A recent report by Bassmaster magazine reviewed the best fishing lakes in the United States and out of the top 10, Michigan featured 6 times. A great result for Michigan anglers and the thousands of visitors that travel to the region every year to try their luck at catching “the big one”.
With over 11,000 lakes in Michigan, the top Michigan Lakes that made the US top 10 list include
- Lake St. Clair (ranked No. 2)
- Burt/Mullet Lakes (ranked No. 5)
- Bays de Noc (ranked No. 7)
- Saginaw Bay (ranked No. 8)
- Lake Charlevoix (ranked No. 9)
- Grand Traverse Bay (ranked No. 10)
Let’s take a look at the best Michigan fishing lakes in more detail starting with Lake St.Clair.
Lake St.Clair is a freshwater lake that is part of the Great Lakes system between the Canadian province of Ontario and bordering the city of Detroit, Michigan. The lake is not overly deep, with a max depth of 27ft (8.2m) and covering an area of 1,114 km2. There are a range of fish species in the lake with the most common being Muskellunge, Smallmouth Bass, Northern Pike, Rainbow Trout, Bluegill, Sturgeon and Walleye. With 130 miles of shoreline to choose from, the chances of landing a “big fish” are quite high. The lake is renowned as a quality fishing location and is easily accessible from nearby Detroit only 6 miles away. This close proximity makes the lake popular for not only fishing, but also swimming, boating, kayaking and other water activities.
The lake is reported to hold approx. 150,000 Muskies, which is a huge number of fish for a lake its size, resulting in a large catches being reported on a single day fishing. The chances of NOT catching a Musky is very rare. Walleye are another popular target species and during the spring Walleye run, millions of the fish make their way up the Detroit River from Lake Erie to spawn. Anglers have reported sessions with 50+ fish being landed – just be aware of the 5 per person bag limit.
Things to note:
- Because Lake St.Clair is a boarder lake, you must have a Canadian Fishing license when fishing the Canadian area of the lake.
Burt & Mullet Lakes
Burt Lake is the 4th biggest lake in Michigan and is connected to Mullet Lake. Being a large lake means it has a great supply of freshwater fish ready to be caught. Burt Lake is located in the Cheboygan County of Michigan and is home to a variety of fish including Bluegill, Brown Trout, Largemouth Bass, Muskie, Smallmouth Bass, Northern Pike and Sturgeon to name a few. The lake itself is surrounded by 35 miles of picturesque shoreline and covers an area of 17,000 acres and is best explored by boat. Kayaking and canoing is popular when the weather conditions allow and in winter when the lake freezes over and the ice is safe, ice fishing fans can brave the cold and try their luck at landing any of the previously mentioned species.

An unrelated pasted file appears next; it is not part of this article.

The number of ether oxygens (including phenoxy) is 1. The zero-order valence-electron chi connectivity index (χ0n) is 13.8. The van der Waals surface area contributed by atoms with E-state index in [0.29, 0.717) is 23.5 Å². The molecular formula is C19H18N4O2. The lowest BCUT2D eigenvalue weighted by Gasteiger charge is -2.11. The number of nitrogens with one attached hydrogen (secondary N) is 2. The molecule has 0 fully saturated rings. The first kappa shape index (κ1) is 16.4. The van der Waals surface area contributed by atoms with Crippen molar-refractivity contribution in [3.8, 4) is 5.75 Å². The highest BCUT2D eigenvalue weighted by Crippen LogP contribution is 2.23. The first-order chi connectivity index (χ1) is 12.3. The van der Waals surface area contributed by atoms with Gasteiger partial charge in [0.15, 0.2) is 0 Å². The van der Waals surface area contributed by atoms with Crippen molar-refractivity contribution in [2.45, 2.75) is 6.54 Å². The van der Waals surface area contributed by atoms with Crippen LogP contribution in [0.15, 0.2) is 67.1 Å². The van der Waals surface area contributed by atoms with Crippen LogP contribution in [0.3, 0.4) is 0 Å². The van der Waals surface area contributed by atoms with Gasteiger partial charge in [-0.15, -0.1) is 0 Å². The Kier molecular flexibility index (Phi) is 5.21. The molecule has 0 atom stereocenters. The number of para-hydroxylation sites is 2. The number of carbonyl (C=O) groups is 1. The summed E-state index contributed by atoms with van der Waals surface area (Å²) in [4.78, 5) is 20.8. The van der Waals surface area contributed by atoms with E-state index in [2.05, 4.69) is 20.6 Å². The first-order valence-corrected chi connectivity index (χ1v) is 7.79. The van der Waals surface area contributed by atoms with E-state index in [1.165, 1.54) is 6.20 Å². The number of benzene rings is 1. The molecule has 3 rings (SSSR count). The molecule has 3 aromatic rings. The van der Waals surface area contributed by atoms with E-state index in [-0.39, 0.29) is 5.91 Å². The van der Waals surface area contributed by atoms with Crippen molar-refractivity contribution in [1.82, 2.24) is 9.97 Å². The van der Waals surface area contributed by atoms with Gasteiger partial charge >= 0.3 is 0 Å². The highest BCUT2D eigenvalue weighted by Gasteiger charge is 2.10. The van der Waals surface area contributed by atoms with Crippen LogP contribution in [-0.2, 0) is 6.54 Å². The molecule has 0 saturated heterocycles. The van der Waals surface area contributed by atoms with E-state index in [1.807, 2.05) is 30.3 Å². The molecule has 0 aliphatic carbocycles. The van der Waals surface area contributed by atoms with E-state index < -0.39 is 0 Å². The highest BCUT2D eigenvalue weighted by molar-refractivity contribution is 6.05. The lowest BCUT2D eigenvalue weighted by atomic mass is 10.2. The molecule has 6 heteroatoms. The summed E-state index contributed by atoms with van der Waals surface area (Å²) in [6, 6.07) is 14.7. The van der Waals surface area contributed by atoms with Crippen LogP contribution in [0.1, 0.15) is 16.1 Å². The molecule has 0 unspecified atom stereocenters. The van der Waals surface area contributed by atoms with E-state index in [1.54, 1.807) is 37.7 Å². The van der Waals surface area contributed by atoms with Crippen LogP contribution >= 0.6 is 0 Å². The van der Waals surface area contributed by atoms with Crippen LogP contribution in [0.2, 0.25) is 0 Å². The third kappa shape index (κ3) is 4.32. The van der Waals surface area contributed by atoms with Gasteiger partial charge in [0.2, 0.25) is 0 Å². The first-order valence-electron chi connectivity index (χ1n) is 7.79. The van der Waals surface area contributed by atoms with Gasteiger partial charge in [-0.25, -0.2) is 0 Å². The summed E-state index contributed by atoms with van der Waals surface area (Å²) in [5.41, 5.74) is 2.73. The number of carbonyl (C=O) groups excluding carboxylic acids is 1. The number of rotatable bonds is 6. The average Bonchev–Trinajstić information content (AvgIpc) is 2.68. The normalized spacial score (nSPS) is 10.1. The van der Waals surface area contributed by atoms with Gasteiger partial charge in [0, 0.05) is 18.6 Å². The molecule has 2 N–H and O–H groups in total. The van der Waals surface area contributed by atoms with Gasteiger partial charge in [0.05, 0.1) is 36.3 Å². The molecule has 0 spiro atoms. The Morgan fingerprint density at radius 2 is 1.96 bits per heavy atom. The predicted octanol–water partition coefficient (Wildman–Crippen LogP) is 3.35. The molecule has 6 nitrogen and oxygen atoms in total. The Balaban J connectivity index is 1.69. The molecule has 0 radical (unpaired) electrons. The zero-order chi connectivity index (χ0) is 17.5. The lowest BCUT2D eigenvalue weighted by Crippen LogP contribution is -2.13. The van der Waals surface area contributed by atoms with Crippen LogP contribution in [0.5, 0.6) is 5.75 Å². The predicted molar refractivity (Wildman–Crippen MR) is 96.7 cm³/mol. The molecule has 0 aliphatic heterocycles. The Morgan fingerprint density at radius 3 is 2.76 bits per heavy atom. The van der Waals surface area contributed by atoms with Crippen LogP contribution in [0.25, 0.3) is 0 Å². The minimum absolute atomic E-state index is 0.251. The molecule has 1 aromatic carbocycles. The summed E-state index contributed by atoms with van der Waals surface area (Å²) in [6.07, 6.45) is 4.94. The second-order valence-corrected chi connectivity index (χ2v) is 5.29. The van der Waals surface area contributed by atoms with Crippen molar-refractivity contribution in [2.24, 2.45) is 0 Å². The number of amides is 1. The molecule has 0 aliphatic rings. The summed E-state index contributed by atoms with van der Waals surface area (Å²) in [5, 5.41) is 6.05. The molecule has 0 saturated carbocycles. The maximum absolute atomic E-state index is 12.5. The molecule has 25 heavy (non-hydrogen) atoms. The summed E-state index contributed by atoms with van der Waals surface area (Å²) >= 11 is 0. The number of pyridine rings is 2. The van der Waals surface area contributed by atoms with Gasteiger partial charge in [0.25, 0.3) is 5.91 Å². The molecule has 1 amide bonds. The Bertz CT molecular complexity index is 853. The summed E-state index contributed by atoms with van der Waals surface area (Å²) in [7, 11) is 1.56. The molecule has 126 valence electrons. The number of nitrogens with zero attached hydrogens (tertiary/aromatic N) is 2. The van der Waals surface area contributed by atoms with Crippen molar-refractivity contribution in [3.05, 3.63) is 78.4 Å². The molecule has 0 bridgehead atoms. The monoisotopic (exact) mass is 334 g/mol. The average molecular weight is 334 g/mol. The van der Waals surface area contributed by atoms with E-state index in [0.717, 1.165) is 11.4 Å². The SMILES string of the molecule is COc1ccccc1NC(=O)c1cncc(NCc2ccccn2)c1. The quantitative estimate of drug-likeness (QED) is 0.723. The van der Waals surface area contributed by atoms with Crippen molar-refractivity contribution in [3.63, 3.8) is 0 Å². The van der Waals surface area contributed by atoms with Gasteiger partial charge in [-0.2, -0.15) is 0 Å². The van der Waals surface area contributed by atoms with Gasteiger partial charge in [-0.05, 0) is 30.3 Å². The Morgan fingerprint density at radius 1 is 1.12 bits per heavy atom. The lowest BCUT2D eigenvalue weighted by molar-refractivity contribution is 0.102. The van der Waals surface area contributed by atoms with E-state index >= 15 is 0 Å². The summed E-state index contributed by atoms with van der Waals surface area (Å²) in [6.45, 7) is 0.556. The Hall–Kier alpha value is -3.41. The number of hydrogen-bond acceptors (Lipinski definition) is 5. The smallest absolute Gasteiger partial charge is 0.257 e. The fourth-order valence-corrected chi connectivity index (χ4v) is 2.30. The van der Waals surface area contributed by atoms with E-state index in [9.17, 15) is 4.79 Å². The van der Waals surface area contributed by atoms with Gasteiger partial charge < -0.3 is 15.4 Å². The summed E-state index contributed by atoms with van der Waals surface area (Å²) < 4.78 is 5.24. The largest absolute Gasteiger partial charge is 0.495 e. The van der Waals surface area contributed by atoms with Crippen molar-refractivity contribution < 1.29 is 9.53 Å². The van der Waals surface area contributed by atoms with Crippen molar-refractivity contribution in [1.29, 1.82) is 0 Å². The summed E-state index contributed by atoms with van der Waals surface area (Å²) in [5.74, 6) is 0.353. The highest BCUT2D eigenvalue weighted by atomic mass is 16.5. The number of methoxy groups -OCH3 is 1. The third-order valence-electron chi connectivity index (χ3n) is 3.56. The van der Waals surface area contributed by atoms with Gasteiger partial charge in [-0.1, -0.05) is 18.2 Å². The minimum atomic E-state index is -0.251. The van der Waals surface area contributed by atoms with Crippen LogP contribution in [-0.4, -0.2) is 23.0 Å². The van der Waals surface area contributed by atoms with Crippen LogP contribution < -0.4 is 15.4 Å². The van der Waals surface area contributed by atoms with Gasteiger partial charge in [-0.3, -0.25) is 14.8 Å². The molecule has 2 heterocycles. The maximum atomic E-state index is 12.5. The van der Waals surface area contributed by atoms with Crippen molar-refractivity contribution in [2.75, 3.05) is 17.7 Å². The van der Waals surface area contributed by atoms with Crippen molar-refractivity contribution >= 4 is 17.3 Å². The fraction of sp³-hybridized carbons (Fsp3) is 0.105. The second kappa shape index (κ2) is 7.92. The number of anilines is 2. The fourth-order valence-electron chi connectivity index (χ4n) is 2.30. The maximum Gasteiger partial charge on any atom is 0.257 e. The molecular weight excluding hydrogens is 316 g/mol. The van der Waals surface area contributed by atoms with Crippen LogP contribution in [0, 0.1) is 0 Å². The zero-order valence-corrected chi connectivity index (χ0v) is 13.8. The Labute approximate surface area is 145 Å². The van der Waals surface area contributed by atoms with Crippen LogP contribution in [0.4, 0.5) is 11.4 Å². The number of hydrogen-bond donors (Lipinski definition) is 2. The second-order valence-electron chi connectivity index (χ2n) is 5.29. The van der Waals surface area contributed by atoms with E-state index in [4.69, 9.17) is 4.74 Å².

There are many boat ramps and great facilities throughout the region, with many fishing guides and charter options available.
Bays de Noc
Located in the upper end of Lake Michigan, in the area know as Green Bay, Big and Little Bays de Noc equate to approx. 100,000 acres of quality sports fishing water. The most popular target species are walleyes which can be found in great numbers and also large sizes. The bays offer great terrain including rocky dropoffs, cliffs, weeds and various other fish-loving structure, with the best time of year for catching large walleye being the summer months.
The clearer water away from the small inlets offers the best chance of catching a trophy fish, but be careful not to spook the larger fish with your boat as they will retreat to deeper water. If possible, try using a fish finder with side-scan technology (check our top fish finder comparison if you’re on the lookout for a new one). Trolling spinnerbaits has seen success around the edges of weed beds in around 14 foot of water and also jigging around structure will result in good catches.
Things to note:
- Walleye season in Michigan opens in mid-May and the best areas to target in the first few weeks / month are the upper areas of the small bays.
Some consider Saginaw Bay the best walleye fishery in the world. The large open lake holds many quality sized trophy fish, but the hard part is actually finding them. The most common form of fishing in the lake is trolling – trolling is the art of slowly motoring around with a lure a fair distance out behind or to the side of the boat or kayak. If you don’t have a boat, or trolling isn’t your cup of tea, then consider using jigs to bottom bash your way around the lake, enticing fish to your lure with an up-down ready motion. Many anglers will combine a jig with a night crawler to appeal further to stubborn fish.